US basketball star Griner appears in Russian court
MOSCOW (AP) - More than four months after her arrest at a Moscow airport for cannabis possession, a Russian court has set the criminal trial against US basketball star Brittney Griner to begin on July 1.
The Phoenix Mercury star has also been ordered to remain in custody for the duration of her criminal case. If convicted of large-scale drug trafficking, she faces ten years in prison. Less than 1% of defendants in Russian criminal cases are acquitted, and unlike in the US, acquittals can be overturned.
On Monday, a court in the Moscow suburb of Khimki extended Griner's detention for a further six months after she appeared for a preliminary hearing behind closed doors. Photos provided to the AP showed them in handcuffs. Griner had previously been ordered to remain in custody until July 2.
Griner's imprisonment and trial mark an extraordinary low in Moscow-Washington relations. She was arrested at Moscow's Sheremetyevo Airport less than a week before Russia dispatched troops to Ukraine, adding to already high tensions with sweeping sanctions from the United States and Russia's denunciation of US arms sales to Ukraine.
Amid the tensions, Griner's supporters had held back on hoping for a quiet resolution until May, when the State Department deemed her wrongly detained and turned oversight of her case to the President's special envoy for hostage affairs - effectively the US government's chief negotiator .
The move has drawn additional attention to Griner's case, with supporters sponsoring a prisoner swap like the one in April that brought home Navy veteran Trevor Reed in exchange for a Russian pilot convicted of drug trafficking conspiracy.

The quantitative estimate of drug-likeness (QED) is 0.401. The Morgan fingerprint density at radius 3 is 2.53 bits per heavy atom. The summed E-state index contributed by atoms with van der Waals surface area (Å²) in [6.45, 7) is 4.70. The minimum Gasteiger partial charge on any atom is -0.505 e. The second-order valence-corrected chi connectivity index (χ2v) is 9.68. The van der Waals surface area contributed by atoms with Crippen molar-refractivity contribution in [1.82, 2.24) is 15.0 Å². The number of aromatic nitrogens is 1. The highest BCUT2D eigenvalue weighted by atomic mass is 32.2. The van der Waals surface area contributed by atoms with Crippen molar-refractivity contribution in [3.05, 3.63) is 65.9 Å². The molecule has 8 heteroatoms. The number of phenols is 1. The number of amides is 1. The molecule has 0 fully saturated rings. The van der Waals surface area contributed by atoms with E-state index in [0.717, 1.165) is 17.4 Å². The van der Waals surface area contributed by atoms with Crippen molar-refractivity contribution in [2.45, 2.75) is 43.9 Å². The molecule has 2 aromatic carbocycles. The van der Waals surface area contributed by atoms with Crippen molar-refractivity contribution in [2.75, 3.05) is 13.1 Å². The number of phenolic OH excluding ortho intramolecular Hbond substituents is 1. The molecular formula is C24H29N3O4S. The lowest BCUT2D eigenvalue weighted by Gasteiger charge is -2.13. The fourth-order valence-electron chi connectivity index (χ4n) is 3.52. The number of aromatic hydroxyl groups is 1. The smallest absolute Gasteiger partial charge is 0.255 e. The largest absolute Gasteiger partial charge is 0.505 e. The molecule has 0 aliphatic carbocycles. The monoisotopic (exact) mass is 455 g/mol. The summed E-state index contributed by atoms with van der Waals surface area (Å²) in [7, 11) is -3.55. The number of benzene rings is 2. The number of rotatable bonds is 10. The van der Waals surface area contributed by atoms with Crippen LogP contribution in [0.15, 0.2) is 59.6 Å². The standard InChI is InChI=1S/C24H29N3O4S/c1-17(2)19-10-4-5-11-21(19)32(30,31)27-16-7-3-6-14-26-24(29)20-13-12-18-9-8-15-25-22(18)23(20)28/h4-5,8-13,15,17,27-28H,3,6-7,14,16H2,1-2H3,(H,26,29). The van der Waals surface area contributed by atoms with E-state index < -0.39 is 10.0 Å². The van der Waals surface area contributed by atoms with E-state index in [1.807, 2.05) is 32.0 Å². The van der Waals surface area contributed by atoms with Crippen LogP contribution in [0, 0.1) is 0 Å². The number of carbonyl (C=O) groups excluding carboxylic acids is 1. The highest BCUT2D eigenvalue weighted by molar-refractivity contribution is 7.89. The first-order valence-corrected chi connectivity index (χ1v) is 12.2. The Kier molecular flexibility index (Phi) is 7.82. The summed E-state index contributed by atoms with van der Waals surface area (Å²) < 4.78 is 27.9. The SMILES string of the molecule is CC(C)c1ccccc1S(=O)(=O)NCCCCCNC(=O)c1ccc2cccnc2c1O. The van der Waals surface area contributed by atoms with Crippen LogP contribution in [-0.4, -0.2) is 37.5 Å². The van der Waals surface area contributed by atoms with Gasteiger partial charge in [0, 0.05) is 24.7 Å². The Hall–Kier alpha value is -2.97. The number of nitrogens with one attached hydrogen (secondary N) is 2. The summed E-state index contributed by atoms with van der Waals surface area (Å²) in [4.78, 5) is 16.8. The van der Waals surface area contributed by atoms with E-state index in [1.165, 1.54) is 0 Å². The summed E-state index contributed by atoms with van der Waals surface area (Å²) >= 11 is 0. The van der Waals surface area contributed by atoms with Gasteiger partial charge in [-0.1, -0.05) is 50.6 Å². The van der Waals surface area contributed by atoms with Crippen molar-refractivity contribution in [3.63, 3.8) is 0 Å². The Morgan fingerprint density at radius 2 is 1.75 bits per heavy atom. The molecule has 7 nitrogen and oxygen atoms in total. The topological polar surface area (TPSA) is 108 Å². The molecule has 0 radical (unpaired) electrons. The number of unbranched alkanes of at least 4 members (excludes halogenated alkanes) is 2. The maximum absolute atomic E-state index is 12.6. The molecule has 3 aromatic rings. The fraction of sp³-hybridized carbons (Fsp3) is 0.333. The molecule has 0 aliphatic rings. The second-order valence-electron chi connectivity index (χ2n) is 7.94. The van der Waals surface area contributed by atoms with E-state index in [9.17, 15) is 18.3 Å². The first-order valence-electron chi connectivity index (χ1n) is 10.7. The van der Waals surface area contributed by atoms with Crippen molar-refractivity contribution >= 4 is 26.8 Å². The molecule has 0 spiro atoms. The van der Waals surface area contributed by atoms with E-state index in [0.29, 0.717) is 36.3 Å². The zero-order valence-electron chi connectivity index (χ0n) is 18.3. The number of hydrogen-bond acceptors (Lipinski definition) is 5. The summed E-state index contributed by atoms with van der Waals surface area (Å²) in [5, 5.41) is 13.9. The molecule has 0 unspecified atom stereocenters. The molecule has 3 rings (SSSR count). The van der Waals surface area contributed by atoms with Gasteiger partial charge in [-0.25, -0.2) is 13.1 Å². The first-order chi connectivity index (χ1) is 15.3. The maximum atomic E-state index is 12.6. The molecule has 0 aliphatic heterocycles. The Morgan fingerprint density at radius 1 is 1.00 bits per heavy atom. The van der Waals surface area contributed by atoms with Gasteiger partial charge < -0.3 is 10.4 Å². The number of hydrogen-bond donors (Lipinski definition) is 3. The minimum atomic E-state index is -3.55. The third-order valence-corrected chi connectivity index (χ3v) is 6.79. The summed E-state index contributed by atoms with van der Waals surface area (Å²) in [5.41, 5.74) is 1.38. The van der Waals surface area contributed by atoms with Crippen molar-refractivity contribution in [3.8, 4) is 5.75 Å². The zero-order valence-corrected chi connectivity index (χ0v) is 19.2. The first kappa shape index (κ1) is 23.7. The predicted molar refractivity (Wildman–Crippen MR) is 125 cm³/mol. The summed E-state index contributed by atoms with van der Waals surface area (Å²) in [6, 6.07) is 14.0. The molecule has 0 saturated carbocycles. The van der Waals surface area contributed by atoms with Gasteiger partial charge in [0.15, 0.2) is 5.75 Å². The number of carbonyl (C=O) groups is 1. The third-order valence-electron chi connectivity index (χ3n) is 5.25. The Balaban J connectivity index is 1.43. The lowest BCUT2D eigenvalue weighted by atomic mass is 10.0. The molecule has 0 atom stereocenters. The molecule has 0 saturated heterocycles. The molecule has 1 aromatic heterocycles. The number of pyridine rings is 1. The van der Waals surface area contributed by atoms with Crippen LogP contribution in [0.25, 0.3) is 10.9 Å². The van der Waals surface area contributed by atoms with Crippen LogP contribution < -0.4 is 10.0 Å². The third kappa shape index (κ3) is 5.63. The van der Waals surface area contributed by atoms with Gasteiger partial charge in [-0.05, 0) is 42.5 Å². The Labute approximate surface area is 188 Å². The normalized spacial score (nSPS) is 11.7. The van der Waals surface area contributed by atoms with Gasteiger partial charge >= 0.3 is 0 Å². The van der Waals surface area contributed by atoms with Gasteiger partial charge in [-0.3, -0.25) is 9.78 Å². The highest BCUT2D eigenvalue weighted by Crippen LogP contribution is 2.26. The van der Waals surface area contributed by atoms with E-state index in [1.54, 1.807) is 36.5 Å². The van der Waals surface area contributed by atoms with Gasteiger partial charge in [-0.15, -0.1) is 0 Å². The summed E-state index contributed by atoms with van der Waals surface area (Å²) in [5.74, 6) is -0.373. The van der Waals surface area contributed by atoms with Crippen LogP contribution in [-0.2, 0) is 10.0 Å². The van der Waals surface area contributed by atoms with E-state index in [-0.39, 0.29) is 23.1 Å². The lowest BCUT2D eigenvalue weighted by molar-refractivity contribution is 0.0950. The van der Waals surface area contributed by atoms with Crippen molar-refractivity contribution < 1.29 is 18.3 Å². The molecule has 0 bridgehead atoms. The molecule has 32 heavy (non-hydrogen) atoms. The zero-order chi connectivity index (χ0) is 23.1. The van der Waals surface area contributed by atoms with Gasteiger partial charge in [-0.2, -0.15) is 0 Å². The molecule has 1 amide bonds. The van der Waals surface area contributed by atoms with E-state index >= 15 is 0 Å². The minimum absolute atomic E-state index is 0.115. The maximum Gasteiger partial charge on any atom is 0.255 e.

Russian news media have repeatedly raised speculation that she could be swapped out for Russian arms dealer Viktor Bout, nicknamed "The Merchant of Death," who is serving a 25-year sentence on charges of conspiring to kill US citizens and supporting a terrorist organization was convicted.
Russia has been campaigning for Bout's release for years. But the discrepancy between Griner's case - she was allegedly found in possession of vape cartridges containing cannabis oil - and Bout's global trade in deadly weapons could make such a swap uncomfortable for the US.
Others have suggested she could be traded alongside Paul Whelan, a former Navy and Security director who is serving a 16-year sentence on a spying conviction that the United States has repeatedly called staging.
US Secretary of State Antony Blinken, who asked on CNN on Sunday whether a joint trade between Griner and Whelan for Bout was being considered, dodged the question.
"As a general statement ... I have no higher priority than making sure that Americans who are being held illegally in one way or another around the world come home," he said. But "I can't comment in detail on what we're doing other than to say that this is an absolute priority."
Any swap would appear to require Griner to first be convicted and sentenced, and then seek a presidential pardon, Maria Yarmush, a lawyer specializing in international civil affairs, told Kremlin-funded TV channel RT.
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